1. “I Won’t Be Found,” The Tallest Man on Earth
Bob Dylan comparisons in music reviews are old hat, but I think this one is particularly deserved. This guy is from Sweden, and with nothing but his gravelly voice and his dexterously finger-picked acoustic guitar, he weaves heartbreaking songs. The Dylan comparison comes in the voice, which is a little strained, a little whiskey-soaked and all heartfelt. The guitar playing here is even more advanced than Dylan played in his early years.2. “Smash it Up (Part II),” The Damned
The Damned is a seminal early punk band. This song comes from the album “Machine Gun Etiquette,” which, released in 1979, sees the band shedding some of the typical punk leanings of their earlier albums to embrace a more experimental approach. Some of you may recognize this song from the Batman Forever soundtrack, where it was covered by The Offspring. This version is exponentially better with a driving organ that The Offspring’s version leaves out.
3. “Land of The Freak,” King Khan and the Shrines
This is a garage rock band out of Montreal. They play sort of revivalist Rock’n’Roll, complete with a horn section. Sometimes the songs sound like they were pulled from a 70s R&B record, sometimes like they are from 60s pop and sometimes just straight-up rock. This whole album sounds like a lost gem from a different era, and this song is no different.
4. “White Winter Hymnal,” Fleet Foxes
If the Beach Boys had grown up in Appalachia instead of California and had been raised on a steady diet of 60s folk rock, this is what you would get. The harmonies in this song are absolutely gorgeous, with front man Robin Pecknold’s high-pitched, reverb-soaked voice leading the way. It doesn’t matter much that the three verses are the same lyrically; the music continues to grow through the song, keeping it interesting until the very end.
5. “Heron Blue,” Sun Kil Moon
Mark Kozelek had marginal fame in the 90s with the band The Red House Painters, a band known for its stripped down aesthetic and paralyzingly sad lyrics. Along with Low, the Red House Painters were at the forefront of a subgenre coined “slowcore.” Now Kozelek fronts a new band, Sun Kil Moon, which strays more in the direction of folk-rock than alt-rock, but he loses none of the emotion. Here we find Kozelek and a sparing nylon-stringed acoustic guitar presenting some of the most depressing lyrics of his career.
6. “Two Seats Gold Reserved,” Centro-Matic
Will Johnson is a genius, and luckily for music fans, a prolific one. Not only has he released a couple of solo albums, but he has put out several albums with the band South San Gabriel, and of course he fronts his long-time band Centro-Matic. This track, along with the fuzz-tinged, folk-inspired Rock’n’Roll, Will delves into the area of Beatles-esque pop. Of course, wearing a Beatles influence on your sleeve is a common tactic in Indie bands these days, but luckily for Will Johnson and Centro-Matic, this influence works seamlessly into the sound that fans already know and love.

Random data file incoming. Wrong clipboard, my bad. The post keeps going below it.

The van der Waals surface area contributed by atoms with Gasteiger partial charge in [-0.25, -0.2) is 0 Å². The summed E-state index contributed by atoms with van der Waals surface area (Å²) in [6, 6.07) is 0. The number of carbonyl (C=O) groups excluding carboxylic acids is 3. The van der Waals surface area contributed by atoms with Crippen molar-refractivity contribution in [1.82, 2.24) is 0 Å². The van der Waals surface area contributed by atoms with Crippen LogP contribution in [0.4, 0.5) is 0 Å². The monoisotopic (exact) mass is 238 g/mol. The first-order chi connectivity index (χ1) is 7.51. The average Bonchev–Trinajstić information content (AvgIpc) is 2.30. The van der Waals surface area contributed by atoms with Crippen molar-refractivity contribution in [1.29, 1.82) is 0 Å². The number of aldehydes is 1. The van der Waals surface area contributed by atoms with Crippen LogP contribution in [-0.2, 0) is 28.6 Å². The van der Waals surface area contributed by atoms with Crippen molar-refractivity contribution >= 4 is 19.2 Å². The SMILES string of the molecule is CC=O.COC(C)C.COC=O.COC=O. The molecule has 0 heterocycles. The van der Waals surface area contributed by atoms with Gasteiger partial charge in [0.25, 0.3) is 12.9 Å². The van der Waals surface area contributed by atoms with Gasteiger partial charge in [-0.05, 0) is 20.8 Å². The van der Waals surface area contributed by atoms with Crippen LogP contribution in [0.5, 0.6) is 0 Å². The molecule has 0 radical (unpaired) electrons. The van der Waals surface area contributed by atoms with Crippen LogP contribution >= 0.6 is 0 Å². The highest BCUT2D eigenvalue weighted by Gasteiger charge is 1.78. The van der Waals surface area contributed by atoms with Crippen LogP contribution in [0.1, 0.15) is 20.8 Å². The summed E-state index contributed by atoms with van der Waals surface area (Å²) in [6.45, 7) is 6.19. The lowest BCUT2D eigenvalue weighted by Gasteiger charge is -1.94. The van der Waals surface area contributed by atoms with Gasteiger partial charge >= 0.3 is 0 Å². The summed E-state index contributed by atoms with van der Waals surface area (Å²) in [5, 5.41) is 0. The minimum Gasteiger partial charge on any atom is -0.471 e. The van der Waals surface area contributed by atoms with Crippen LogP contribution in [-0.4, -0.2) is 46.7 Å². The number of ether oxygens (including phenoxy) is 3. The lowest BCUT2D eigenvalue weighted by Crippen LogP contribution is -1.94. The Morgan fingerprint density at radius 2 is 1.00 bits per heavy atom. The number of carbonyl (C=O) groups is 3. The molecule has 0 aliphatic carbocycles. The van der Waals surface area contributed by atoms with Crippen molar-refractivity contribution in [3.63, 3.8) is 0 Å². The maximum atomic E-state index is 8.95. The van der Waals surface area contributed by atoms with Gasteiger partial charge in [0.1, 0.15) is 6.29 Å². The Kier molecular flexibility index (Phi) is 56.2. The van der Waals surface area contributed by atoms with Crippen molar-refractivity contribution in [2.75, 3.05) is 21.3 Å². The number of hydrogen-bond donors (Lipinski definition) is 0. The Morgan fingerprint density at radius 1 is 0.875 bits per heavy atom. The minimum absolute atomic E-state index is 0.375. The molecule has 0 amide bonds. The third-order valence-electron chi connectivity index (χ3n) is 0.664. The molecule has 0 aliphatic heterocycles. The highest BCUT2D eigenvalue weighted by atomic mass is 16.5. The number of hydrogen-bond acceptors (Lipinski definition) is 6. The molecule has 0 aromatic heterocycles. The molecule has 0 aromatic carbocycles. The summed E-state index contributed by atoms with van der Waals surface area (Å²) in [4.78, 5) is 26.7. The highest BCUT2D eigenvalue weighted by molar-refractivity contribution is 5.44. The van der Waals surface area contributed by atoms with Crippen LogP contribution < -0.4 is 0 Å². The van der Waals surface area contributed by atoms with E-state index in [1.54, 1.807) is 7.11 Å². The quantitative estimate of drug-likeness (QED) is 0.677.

7. “The Goldheart Mountaintop Queen Directory,” Guided by Voices
What can I say about Indie rock behemoths Guided by Voices that hasn’t already been said? This track comes from their 1994 release Alien Lanes and goes to show that Robert Pollard, the unlikely high school teacher turned rock star, really knows how to weave a catchy melody. With lyrics nearly incomprehensible, a trait not uncommon with Pollard lyrics, GbV still manages to paint a picture of helplessness.
8. “That’s Not Me,” The Beach Boys
I got into the Beach Boys later than any human should. With Indie bands paying heavy-handed tribute to the band everywhere I look nowadays, it’s a damn good thing that I finally listened to them. This track comes from Pet Sounds, the album that Brian Wilson created to compete with the US release of the Beatles’ album “Rubber Soul.” The entire album is a giant leap forward from the meager surf-rock beginnings of the Beach Boys, but I like this track for the exact opposite reason; it really harkens back to those beach bum days and it is really catchy.
9. “Die Die Die,” The Avett Brothers
Coming from more straightforward country and bluegrass roots, the Avett Brothers have released a solid pop record with emotionalism. The harmonies between Seth and Scott Avett are always tight, and the melodies catchy and singable. They’ve managed to move forward from their previous genre bounds without layering too much gimmick on top.
10. “Story of Isaac,” Leonard Cohen
With Leonard Cohen, the focus is always the lyrics, and Cohen’s low baritone is the perfect vessel to carry forth his lyrical stories. This track is from his second album, “Songs from a Room,” and he hasn’t yet added the musical ambition that ruined some of his later albums. The music is sparse and the striking lyrics are in plain view.